“Plus ça change, plus c’est la même chose”
(The more things change, the more things stay the same)

— Jean-Baptiste Alphonse Karr

 

It has been more than 20 years since the launch of Visual Studio 97, that long-vaunted IDE of yore. In it’s day, VS 97 was hailed as a panacea to all the previous woes of traditional C++ / VB development. It was the first attempt to bring together all the disparate tools into a single integrated development environment (IDE).

 

Now, leaving aside the fact that as per classic corporate nonsense, VS 97 turned out to be a quintessential pain in the ass to use in real-world development, it was a huge improvement over how things got done prior to that. If you had to do any development way back when (and I did), having your compiler in one place, and your visual editor in another, your debugger over here, and your imported DLLs over there, was painful to the point of requiring therapy after a day or two of development. IDEs were the answer to what we all knew for a long time but just never knew how to put into words:

 

It’s better to have all the dev tools you need in one place, rather than scattered all over your PC.

 

While VS 97 was fraught with pain points, it was surely a sight better than the old ways. We now had all the tools we needed to do our job as developers brought into a single place.

 

This is why developers love IDEs. Even if you have never known the horror of the old days, you must understand implicitly that as a dev, you don’t want to have to jump about all over the place to do your job. The IDE is your home. Context-switching only slows you down. This is why more and more IDEs come with command line tools, source control consoles, even web browsers built in.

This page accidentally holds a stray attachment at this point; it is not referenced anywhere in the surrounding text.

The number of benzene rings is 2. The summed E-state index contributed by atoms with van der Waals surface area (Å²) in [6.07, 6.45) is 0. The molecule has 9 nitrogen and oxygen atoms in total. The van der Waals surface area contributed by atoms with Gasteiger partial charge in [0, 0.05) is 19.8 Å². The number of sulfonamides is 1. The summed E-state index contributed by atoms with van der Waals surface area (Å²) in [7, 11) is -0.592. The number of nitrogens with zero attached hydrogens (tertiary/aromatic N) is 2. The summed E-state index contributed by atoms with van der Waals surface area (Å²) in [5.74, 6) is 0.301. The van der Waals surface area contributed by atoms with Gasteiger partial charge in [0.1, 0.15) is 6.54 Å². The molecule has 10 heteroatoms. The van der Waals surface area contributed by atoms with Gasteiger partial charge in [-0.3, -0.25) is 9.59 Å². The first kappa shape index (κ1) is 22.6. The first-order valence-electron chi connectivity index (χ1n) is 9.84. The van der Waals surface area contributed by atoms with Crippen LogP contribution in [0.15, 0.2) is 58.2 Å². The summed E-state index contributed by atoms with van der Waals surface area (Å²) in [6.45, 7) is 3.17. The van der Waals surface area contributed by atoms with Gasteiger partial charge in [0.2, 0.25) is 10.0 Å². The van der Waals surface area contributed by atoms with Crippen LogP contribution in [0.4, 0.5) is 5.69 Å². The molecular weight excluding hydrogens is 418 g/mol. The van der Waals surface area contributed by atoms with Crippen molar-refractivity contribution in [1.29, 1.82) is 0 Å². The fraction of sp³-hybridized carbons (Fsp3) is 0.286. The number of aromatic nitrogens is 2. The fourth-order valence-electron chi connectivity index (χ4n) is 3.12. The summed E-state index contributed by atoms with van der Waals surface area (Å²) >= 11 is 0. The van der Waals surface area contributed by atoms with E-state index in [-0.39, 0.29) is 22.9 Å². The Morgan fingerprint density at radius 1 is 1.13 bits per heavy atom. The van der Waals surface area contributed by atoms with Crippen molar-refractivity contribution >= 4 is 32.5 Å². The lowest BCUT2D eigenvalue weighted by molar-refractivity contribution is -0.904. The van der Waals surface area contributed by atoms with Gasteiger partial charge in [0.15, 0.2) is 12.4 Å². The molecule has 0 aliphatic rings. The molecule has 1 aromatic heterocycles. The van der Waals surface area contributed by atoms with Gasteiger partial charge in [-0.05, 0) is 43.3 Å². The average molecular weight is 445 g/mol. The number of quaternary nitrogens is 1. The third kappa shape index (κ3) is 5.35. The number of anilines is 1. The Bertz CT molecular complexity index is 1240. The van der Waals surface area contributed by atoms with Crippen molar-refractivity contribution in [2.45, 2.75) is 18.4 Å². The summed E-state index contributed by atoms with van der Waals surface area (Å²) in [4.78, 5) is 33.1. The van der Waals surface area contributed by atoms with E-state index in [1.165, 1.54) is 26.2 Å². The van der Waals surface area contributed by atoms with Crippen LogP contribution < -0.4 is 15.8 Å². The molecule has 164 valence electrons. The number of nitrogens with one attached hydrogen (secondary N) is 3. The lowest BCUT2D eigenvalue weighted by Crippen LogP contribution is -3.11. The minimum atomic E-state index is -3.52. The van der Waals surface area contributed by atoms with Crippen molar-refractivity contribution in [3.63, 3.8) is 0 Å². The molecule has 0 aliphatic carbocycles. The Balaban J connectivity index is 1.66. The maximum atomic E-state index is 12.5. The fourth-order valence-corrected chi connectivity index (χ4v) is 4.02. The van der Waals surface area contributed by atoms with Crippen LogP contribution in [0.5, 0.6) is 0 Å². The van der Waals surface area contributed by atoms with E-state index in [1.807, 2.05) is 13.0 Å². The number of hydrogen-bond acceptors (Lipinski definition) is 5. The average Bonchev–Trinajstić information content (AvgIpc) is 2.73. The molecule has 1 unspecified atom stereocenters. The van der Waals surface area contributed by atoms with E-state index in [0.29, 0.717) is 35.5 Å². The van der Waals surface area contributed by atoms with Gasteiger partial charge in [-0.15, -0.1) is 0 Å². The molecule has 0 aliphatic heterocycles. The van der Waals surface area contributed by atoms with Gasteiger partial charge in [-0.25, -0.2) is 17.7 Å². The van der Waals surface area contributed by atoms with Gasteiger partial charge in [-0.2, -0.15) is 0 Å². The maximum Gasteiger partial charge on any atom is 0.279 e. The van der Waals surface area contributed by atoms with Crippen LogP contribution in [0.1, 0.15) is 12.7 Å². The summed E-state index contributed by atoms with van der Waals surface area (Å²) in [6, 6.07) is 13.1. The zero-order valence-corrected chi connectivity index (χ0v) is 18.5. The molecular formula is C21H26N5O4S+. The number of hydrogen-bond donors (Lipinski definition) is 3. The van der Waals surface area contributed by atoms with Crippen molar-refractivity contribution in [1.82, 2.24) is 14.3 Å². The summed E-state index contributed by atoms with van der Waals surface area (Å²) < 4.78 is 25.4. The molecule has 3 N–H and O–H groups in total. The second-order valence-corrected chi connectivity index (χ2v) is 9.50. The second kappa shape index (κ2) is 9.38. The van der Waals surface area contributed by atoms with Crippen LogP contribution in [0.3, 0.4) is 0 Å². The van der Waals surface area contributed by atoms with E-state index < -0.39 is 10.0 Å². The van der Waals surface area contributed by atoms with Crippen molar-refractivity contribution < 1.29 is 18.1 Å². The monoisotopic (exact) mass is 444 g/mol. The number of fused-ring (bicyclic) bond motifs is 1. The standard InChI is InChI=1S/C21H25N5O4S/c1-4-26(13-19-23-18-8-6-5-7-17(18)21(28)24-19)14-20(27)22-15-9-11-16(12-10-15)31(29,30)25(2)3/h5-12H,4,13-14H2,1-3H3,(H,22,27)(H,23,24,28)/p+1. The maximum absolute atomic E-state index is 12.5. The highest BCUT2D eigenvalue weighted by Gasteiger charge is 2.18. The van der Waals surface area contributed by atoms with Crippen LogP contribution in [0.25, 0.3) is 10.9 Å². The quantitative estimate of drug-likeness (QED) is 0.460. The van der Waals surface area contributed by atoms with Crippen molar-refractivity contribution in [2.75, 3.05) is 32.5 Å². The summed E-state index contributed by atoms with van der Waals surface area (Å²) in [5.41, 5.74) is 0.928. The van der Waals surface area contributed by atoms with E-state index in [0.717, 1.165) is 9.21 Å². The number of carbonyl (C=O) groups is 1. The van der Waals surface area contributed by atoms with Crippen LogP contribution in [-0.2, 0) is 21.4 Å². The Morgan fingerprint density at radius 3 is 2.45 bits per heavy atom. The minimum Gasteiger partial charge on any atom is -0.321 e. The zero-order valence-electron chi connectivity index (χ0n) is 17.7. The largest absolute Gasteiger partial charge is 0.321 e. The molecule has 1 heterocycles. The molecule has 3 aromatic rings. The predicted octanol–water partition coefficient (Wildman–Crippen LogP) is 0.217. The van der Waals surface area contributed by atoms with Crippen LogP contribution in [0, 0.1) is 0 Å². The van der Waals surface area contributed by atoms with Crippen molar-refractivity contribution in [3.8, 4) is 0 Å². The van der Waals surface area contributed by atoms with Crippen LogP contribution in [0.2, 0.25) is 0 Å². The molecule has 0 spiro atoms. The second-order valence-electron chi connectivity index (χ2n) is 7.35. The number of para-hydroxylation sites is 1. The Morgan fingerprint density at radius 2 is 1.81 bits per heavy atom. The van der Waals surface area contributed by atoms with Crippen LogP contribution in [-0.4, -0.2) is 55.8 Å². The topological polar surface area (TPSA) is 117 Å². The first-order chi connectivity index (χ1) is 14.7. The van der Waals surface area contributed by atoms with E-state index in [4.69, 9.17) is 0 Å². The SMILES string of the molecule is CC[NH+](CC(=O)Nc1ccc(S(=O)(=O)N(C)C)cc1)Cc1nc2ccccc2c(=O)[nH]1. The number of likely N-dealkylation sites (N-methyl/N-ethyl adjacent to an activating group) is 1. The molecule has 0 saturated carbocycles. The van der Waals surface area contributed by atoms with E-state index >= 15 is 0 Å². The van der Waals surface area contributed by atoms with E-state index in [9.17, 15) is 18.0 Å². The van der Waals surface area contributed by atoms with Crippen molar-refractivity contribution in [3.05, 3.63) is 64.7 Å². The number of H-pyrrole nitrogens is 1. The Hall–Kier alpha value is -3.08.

And yet some things refuse to change…

 

Here we are, in the pretty, futuristic days of 2019, and so much has moved on, and yet somehow, we are still stuck in so many way.

 

How do developers communicate?

 

Even with modern IDEs, with all their tools and plugins,  the way most developers communicate with one another during their day-to-day development can be broken down into the following crappy ways:

 

  • not at all (we all know that dev)
  • in person
  • via email
  • via chat / skype

 

Now these seem perfectly legitimate ways to communicate…if you’re calling your mom. If you are working in a high-paced development shop, with so many developers working in shared code, why are there not better ways to keep each other informed on what we’re up to?  Why exactly do developers have so many tools at their disposal, particularly in their IDE, and yet have no real tools for communications? It’s a wonder.  Given the critical importance of knowing what is taking place in the codebase, even in real-time, it seems rather incongruous that this most important aspect of the SDLC has somehow not been addressed, particularly in developers’ tool of choice.

 

And we’ll dive more into that in future posts…(buckle up, buttercup. We like to rant)